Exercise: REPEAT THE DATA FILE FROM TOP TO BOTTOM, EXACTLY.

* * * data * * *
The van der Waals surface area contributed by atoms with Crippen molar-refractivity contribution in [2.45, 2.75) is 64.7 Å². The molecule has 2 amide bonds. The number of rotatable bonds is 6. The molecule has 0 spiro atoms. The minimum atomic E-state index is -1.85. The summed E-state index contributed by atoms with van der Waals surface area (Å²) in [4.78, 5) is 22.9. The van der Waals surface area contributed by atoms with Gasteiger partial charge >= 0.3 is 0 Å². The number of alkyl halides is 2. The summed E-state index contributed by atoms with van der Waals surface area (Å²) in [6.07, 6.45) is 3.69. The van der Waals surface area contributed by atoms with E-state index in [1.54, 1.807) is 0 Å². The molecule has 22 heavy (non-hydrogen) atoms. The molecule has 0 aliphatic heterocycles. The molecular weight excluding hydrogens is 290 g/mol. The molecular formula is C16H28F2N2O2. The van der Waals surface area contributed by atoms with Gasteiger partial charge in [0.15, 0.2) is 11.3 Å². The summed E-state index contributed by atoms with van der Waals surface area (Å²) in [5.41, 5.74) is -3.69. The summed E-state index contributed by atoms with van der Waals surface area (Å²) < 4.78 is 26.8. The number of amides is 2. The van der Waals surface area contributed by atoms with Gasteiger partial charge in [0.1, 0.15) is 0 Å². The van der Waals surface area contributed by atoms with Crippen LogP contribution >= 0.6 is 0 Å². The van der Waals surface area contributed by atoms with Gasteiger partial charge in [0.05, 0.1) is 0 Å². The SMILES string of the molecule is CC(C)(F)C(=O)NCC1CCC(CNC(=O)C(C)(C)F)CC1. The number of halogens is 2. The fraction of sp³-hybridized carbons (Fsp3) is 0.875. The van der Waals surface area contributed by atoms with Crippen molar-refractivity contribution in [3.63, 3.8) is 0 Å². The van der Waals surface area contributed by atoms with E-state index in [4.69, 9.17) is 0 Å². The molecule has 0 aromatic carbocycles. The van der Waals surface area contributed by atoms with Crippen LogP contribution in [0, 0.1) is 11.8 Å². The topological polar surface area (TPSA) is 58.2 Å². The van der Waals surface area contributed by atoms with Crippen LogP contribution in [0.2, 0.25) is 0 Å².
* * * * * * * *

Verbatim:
The van der Waals surface area contributed by atoms with Crippen molar-refractivity contribution in [2.45, 2.75) is 64.7 Å². The molecule has 2 amide bonds. The number of rotatable bonds is 6. The molecule has 0 spiro atoms. The minimum atomic E-state index is -1.85. The summed E-state index contributed by atoms with van der Waals surface area (Å²) in [4.78, 5) is 22.9. The van der Waals surface area contributed by atoms with Gasteiger partial charge >= 0.3 is 0 Å². The number of alkyl halides is 2. The summed E-state index contributed by atoms with van der Waals surface area (Å²) in [6.07, 6.45) is 3.69. The van der Waals surface area contributed by atoms with E-state index in [1.54, 1.807) is 0 Å². The molecule has 22 heavy (non-hydrogen) atoms. The molecule has 0 aliphatic heterocycles. The molecular weight excluding hydrogens is 290 g/mol. The molecular formula is C16H28F2N2O2. The van der Waals surface area contributed by atoms with Gasteiger partial charge in [0.15, 0.2) is 11.3 Å². The summed E-state index contributed by atoms with van der Waals surface area (Å²) in [5.41, 5.74) is -3.69. The summed E-state index contributed by atoms with van der Waals surface area (Å²) < 4.78 is 26.8. The number of amides is 2. The van der Waals surface area contributed by atoms with Gasteiger partial charge in [0.1, 0.15) is 0 Å². The van der Waals surface area contributed by atoms with Crippen LogP contribution >= 0.6 is 0 Å². The van der Waals surface area contributed by atoms with Gasteiger partial charge in [0.05, 0.1) is 0 Å². The SMILES string of the molecule is CC(C)(F)C(=O)NCC1CCC(CNC(=O)C(C)(C)F)CC1. The number of halogens is 2. The fraction of sp³-hybridized carbons (Fsp3) is 0.875. The van der Waals surface area contributed by atoms with Crippen molar-refractivity contribution in [3.63, 3.8) is 0 Å². The van der Waals surface area contributed by atoms with E-state index in [4.69, 9.17) is 0 Å². The molecule has 0 aromatic carbocycles. The van der Waals surface area contributed by atoms with Crippen LogP contribution in [0, 0.1) is 11.8 Å². The topological polar surface area (TPSA) is 58.2 Å². The van der Waals surface area contributed by atoms with Crippen LogP contribution in [0.2, 0.25) is 0 Å².